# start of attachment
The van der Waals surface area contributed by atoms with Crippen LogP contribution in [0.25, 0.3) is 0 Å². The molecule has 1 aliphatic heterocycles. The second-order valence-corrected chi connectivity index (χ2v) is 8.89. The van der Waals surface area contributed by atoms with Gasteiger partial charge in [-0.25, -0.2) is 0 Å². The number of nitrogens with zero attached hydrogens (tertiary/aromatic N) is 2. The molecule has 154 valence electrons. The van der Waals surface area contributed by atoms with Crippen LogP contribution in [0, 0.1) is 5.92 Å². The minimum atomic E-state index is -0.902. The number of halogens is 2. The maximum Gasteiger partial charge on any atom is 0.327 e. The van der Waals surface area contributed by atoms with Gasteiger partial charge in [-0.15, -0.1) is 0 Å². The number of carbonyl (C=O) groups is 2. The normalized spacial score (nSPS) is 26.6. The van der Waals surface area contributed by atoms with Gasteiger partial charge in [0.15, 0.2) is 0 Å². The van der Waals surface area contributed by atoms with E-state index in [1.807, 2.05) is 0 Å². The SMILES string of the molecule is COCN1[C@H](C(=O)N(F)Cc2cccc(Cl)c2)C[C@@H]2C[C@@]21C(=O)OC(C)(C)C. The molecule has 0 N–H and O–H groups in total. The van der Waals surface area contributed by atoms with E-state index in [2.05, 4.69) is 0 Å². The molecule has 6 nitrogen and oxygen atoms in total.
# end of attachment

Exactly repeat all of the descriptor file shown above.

The van der Waals surface area contributed by atoms with Crippen LogP contribution in [0.25, 0.3) is 0 Å². The molecule has 1 aliphatic heterocycles. The second-order valence-corrected chi connectivity index (χ2v) is 8.89. The van der Waals surface area contributed by atoms with Gasteiger partial charge in [-0.25, -0.2) is 0 Å². The number of nitrogens with zero attached hydrogens (tertiary/aromatic N) is 2. The molecule has 154 valence electrons. The van der Waals surface area contributed by atoms with Crippen LogP contribution in [0, 0.1) is 5.92 Å². The minimum atomic E-state index is -0.902. The number of halogens is 2. The maximum Gasteiger partial charge on any atom is 0.327 e. The van der Waals surface area contributed by atoms with Gasteiger partial charge in [-0.15, -0.1) is 0 Å². The number of carbonyl (C=O) groups is 2. The normalized spacial score (nSPS) is 26.6. The van der Waals surface area contributed by atoms with Gasteiger partial charge in [0.15, 0.2) is 0 Å². The van der Waals surface area contributed by atoms with E-state index in [1.807, 2.05) is 0 Å². The SMILES string of the molecule is COCN1[C@H](C(=O)N(F)Cc2cccc(Cl)c2)C[C@@H]2C[C@@]21C(=O)OC(C)(C)C. The molecule has 0 N–H and O–H groups in total. The van der Waals surface area contributed by atoms with E-state index in [2.05, 4.69) is 0 Å². The molecule has 6 nitrogen and oxygen atoms in total.